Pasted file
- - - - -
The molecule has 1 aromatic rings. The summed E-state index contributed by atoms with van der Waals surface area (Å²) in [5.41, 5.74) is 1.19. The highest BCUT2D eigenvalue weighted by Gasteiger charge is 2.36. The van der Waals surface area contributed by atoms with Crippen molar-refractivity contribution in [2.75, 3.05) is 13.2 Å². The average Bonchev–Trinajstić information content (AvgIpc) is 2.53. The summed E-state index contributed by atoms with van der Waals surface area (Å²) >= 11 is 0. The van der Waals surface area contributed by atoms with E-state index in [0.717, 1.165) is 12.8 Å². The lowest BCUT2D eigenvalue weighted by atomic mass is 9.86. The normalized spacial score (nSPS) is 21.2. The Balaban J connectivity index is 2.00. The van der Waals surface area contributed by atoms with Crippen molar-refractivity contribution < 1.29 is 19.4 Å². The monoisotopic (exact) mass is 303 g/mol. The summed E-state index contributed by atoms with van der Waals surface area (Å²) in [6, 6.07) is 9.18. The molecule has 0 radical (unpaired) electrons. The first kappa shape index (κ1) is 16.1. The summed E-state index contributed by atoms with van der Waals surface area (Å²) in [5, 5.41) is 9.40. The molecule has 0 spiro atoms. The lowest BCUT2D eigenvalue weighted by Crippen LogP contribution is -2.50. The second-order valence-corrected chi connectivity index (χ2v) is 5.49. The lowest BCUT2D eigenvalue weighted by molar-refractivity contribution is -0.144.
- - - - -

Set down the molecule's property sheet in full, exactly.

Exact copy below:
The molecule has 1 aromatic rings. The summed E-state index contributed by atoms with van der Waals surface area (Å²) in [5.41, 5.74) is 1.19. The highest BCUT2D eigenvalue weighted by Gasteiger charge is 2.36. The van der Waals surface area contributed by atoms with Crippen molar-refractivity contribution in [2.75, 3.05) is 13.2 Å². The average Bonchev–Trinajstić information content (AvgIpc) is 2.53. The summed E-state index contributed by atoms with van der Waals surface area (Å²) >= 11 is 0. The van der Waals surface area contributed by atoms with E-state index in [0.717, 1.165) is 12.8 Å². The lowest BCUT2D eigenvalue weighted by atomic mass is 9.86. The normalized spacial score (nSPS) is 21.2. The Balaban J connectivity index is 2.00. The van der Waals surface area contributed by atoms with Crippen molar-refractivity contribution < 1.29 is 19.4 Å². The monoisotopic (exact) mass is 303 g/mol. The summed E-state index contributed by atoms with van der Waals surface area (Å²) in [6, 6.07) is 9.18. The molecule has 0 radical (unpaired) electrons. The first kappa shape index (κ1) is 16.1. The summed E-state index contributed by atoms with van der Waals surface area (Å²) in [5, 5.41) is 9.40. The molecule has 0 spiro atoms. The lowest BCUT2D eigenvalue weighted by Crippen LogP contribution is -2.50. The second-order valence-corrected chi connectivity index (χ2v) is 5.49. The lowest BCUT2D eigenvalue weighted by molar-refractivity contribution is -0.144.